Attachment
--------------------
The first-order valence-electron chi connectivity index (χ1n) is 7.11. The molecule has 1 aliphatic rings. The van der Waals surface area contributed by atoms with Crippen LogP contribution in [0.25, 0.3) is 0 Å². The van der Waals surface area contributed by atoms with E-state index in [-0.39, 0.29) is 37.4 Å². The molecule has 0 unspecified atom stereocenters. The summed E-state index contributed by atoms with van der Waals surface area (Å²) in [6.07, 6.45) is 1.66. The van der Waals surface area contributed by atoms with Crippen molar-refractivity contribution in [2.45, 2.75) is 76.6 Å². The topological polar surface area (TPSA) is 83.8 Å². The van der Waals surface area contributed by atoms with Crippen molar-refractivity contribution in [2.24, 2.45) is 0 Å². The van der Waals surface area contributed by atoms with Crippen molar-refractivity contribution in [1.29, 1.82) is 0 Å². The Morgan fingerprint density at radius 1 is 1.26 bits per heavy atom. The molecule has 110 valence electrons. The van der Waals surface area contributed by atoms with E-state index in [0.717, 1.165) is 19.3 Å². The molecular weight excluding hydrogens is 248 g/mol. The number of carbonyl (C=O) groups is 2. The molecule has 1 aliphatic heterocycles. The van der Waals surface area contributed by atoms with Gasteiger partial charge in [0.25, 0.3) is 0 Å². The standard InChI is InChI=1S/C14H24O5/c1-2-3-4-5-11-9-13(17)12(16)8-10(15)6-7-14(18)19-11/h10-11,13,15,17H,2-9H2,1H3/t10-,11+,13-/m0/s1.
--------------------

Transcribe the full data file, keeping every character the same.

The first-order valence-electron chi connectivity index (χ1n) is 7.11. The molecule has 1 aliphatic rings. The van der Waals surface area contributed by atoms with Crippen LogP contribution in [0.25, 0.3) is 0 Å². The van der Waals surface area contributed by atoms with E-state index in [-0.39, 0.29) is 37.4 Å². The molecule has 0 unspecified atom stereocenters. The summed E-state index contributed by atoms with van der Waals surface area (Å²) in [6.07, 6.45) is 1.66. The van der Waals surface area contributed by atoms with Crippen molar-refractivity contribution in [2.45, 2.75) is 76.6 Å². The topological polar surface area (TPSA) is 83.8 Å². The van der Waals surface area contributed by atoms with Crippen molar-refractivity contribution in [2.24, 2.45) is 0 Å². The van der Waals surface area contributed by atoms with Crippen molar-refractivity contribution in [1.29, 1.82) is 0 Å². The Morgan fingerprint density at radius 1 is 1.26 bits per heavy atom. The molecule has 110 valence electrons. The van der Waals surface area contributed by atoms with E-state index in [0.717, 1.165) is 19.3 Å². The molecular weight excluding hydrogens is 248 g/mol. The number of carbonyl (C=O) groups is 2. The molecule has 1 aliphatic heterocycles. The van der Waals surface area contributed by atoms with Gasteiger partial charge in [0.25, 0.3) is 0 Å². The standard InChI is InChI=1S/C14H24O5/c1-2-3-4-5-11-9-13(17)12(16)8-10(15)6-7-14(18)19-11/h10-11,13,15,17H,2-9H2,1H3/t10-,11+,13-/m0/s1.